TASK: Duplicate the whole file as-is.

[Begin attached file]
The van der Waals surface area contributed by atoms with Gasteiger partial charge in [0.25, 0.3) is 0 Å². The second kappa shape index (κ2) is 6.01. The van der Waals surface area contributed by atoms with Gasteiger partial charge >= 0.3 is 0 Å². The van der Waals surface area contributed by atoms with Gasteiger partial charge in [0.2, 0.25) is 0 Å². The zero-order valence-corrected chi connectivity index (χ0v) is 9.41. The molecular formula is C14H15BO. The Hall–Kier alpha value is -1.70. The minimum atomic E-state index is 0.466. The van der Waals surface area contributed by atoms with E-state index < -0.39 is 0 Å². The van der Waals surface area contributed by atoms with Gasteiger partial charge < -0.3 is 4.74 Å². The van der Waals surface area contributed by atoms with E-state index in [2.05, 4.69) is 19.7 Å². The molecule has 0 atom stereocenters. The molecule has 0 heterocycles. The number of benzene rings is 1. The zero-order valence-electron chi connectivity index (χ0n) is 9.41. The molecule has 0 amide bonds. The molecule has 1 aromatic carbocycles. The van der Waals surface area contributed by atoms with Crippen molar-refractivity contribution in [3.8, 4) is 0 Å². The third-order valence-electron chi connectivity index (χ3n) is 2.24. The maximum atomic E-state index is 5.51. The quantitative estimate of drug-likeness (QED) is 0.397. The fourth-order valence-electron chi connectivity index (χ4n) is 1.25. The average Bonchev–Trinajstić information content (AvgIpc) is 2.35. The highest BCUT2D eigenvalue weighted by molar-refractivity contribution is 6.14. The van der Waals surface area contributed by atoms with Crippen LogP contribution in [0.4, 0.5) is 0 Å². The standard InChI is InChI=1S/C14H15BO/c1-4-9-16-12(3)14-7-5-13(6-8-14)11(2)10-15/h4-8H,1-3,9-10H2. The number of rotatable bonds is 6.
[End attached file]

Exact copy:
The van der Waals surface area contributed by atoms with Gasteiger partial charge in [0.25, 0.3) is 0 Å². The second kappa shape index (κ2) is 6.01. The van der Waals surface area contributed by atoms with Gasteiger partial charge >= 0.3 is 0 Å². The van der Waals surface area contributed by atoms with Gasteiger partial charge in [0.2, 0.25) is 0 Å². The zero-order valence-corrected chi connectivity index (χ0v) is 9.41. The molecular formula is C14H15BO. The Hall–Kier alpha value is -1.70. The minimum atomic E-state index is 0.466. The van der Waals surface area contributed by atoms with E-state index < -0.39 is 0 Å². The van der Waals surface area contributed by atoms with Gasteiger partial charge < -0.3 is 4.74 Å². The van der Waals surface area contributed by atoms with E-state index in [2.05, 4.69) is 19.7 Å². The molecule has 0 atom stereocenters. The molecule has 0 heterocycles. The number of benzene rings is 1. The zero-order valence-electron chi connectivity index (χ0n) is 9.41. The molecule has 0 amide bonds. The molecule has 1 aromatic carbocycles. The van der Waals surface area contributed by atoms with Crippen molar-refractivity contribution in [3.8, 4) is 0 Å². The third-order valence-electron chi connectivity index (χ3n) is 2.24. The maximum atomic E-state index is 5.51. The quantitative estimate of drug-likeness (QED) is 0.397. The fourth-order valence-electron chi connectivity index (χ4n) is 1.25. The average Bonchev–Trinajstić information content (AvgIpc) is 2.35. The highest BCUT2D eigenvalue weighted by molar-refractivity contribution is 6.14. The van der Waals surface area contributed by atoms with Crippen LogP contribution in [0.4, 0.5) is 0 Å². The standard InChI is InChI=1S/C14H15BO/c1-4-9-16-12(3)14-7-5-13(6-8-14)11(2)10-15/h4-8H,1-3,9-10H2. The number of rotatable bonds is 6.